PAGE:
I remember being in my first yoga class thinking it was hard for me to be so quiet. I’m a talkative person by nature so this felt awkward for me, not to mention a little serious. I had been taking dance classes for years where there was laughter, everyone complimenting each other, and being just plain noisy. This was a whole new world for me, and I didn’t think I liked it.
After yoga I found Pilates which I enjoyed much more, but something kept pulling me back to yoga. So, I took a couple more classes, purchased a DVD because I was doing at home workouts before they were trendy, and persevered. Eventually I began to like yoga but still felt uncomfortable in a yoga class as if I didn’t really belong there. It wasn’t my place, I wasn’t as good as the other students, and I wasn’t interested in doing a headstand.
Around this time, I was asked to lead a group of high school students in a yoga class because a teacher had fallen through, and I was the only one on staff who practiced yoga. Well, I guess that’s a good enough reason as any. I didn’t really prepare for the class except going over some usual poses in my head, thinking about some breathing techniques to start, and relying on my educator background to get me through.
I didn’t play music in the class and since most of the high schoolers had never done yoga before, we spent more time exploring how they felt rather than me telling them how they needed to move, stand, look, or correcting them. I wanted them to experience the connection with their body. We laughed, no one was quiet, some people complained they couldn’t “get it”, and we had fun. Hmmm, could there possibly be a different way of leading a yoga class that felt more authentic to who I am? And made others feel comfortable?
This experience prompted me to sign up for a yoga teacher training for educators and there my mind was opened to the world of yoga I hadn’t really known. Yoga is more than a set of postures, it is a philosophy, a way of living and being in the world, and there are eight limbs to yoga. Eight limbs! Yet here in our society we only focus on the movement of our body rather than embracing all limbs. We know about meditation and breathing techniques but those are actually two different limbs in yoga and separate from the postures.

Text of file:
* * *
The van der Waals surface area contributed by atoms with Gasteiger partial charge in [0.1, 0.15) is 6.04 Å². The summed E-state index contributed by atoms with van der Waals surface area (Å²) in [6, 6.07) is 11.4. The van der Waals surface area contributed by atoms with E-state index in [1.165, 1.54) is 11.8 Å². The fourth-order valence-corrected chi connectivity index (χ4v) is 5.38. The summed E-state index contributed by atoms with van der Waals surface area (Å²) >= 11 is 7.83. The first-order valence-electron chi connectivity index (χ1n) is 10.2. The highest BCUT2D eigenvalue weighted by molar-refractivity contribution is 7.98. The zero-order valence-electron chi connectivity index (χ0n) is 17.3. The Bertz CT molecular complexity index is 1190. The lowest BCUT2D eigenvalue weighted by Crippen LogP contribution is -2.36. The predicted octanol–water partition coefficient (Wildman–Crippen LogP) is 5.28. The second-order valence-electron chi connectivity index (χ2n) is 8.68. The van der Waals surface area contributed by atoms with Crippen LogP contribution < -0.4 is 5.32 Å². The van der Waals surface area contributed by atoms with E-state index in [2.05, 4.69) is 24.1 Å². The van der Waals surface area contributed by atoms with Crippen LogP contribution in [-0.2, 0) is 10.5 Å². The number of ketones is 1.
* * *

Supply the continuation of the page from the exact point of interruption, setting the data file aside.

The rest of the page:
We won’t go into all the limbs here as I’ll cover that in another post, but what I want to address are some misconceptions about yoga. Yoga doesn’t care if you are flexible. Yoga doesn’t care if you look a certain way. Yoga cares that you show up and do the best you can with what you have in that moment. Yoga can be loosely translated to mean “union” and it is the union between the mind and body that we try to cultivate during our practice.
I think the reason I felt so uncomfortable in classes I attended was because I had been served a certain image of how a yoga student and teacher was supposed to look and be. I didn’t buy into that version, so I didn’t belong. Yoga teacher training opened my eyes to the truth about yoga and its philosophy.
Yoga is there for everyBODY. You do not have to look a certain way to practice yoga, you don’t have to move a certain way to practice yoga. Yoga is about you; it’s your practice and it can evolve however you would like. I personally won’t teach headstands in my class, but I will teach you to listen to your body, I will encourage you to dig a little deeper and to push yourself. We will probably laugh, I won’t know my right from my left, I’ll probably say something inappropriate for a yoga teacher, but most of all, I will honor you, I will empower you, and I will make you feel welcome.
As for meditation? That’s a whole different blog post!
ABOUT THE AUTHOR
As a writer, speaker, educator and coach my goal is to help guide people on their own journey to making a wellness lifestyle work for them.
My holistic approach teaches that it’s not just about the nutrition we put into our bodies or our fitness routine, we also need to take care of our own well-being as well.In order to truly live a healthier life we need to realize this is a shift and change in our whole lifestyle and we must cultivate this lifestyle every day.
I’m a certified health coach with a Master’s degree in Health Promotion with a concentration in Community Education.
This degree prepared me to become a Certified Health Education Specialist (CHES). All of this knowledge is helping me create health education programs for children and adults alike.
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